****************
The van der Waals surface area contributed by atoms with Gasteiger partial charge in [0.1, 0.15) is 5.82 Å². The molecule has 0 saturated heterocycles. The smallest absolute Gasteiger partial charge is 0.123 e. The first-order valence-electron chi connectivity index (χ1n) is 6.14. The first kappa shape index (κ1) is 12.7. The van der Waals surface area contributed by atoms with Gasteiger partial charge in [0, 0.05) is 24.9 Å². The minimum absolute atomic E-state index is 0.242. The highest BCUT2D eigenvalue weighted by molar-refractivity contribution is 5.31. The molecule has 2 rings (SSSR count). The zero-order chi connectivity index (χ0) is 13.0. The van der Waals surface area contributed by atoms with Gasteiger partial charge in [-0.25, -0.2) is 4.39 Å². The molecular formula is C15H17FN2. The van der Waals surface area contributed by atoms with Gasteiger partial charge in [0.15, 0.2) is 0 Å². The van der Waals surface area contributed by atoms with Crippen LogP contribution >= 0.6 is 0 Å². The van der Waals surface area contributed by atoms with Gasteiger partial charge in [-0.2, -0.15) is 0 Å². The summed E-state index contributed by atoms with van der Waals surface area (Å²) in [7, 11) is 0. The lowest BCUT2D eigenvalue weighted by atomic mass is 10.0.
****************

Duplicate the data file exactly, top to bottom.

The van der Waals surface area contributed by atoms with Gasteiger partial charge in [0.1, 0.15) is 5.82 Å². The molecule has 0 saturated heterocycles. The smallest absolute Gasteiger partial charge is 0.123 e. The first-order valence-electron chi connectivity index (χ1n) is 6.14. The first kappa shape index (κ1) is 12.7. The van der Waals surface area contributed by atoms with Gasteiger partial charge in [0, 0.05) is 24.9 Å². The minimum absolute atomic E-state index is 0.242. The highest BCUT2D eigenvalue weighted by molar-refractivity contribution is 5.31. The molecule has 2 rings (SSSR count). The zero-order chi connectivity index (χ0) is 13.0. The van der Waals surface area contributed by atoms with Gasteiger partial charge in [-0.25, -0.2) is 4.39 Å². The molecular formula is C15H17FN2. The van der Waals surface area contributed by atoms with Gasteiger partial charge in [0.15, 0.2) is 0 Å². The van der Waals surface area contributed by atoms with Crippen LogP contribution >= 0.6 is 0 Å². The van der Waals surface area contributed by atoms with Gasteiger partial charge in [-0.2, -0.15) is 0 Å². The summed E-state index contributed by atoms with van der Waals surface area (Å²) in [7, 11) is 0. The lowest BCUT2D eigenvalue weighted by atomic mass is 10.0.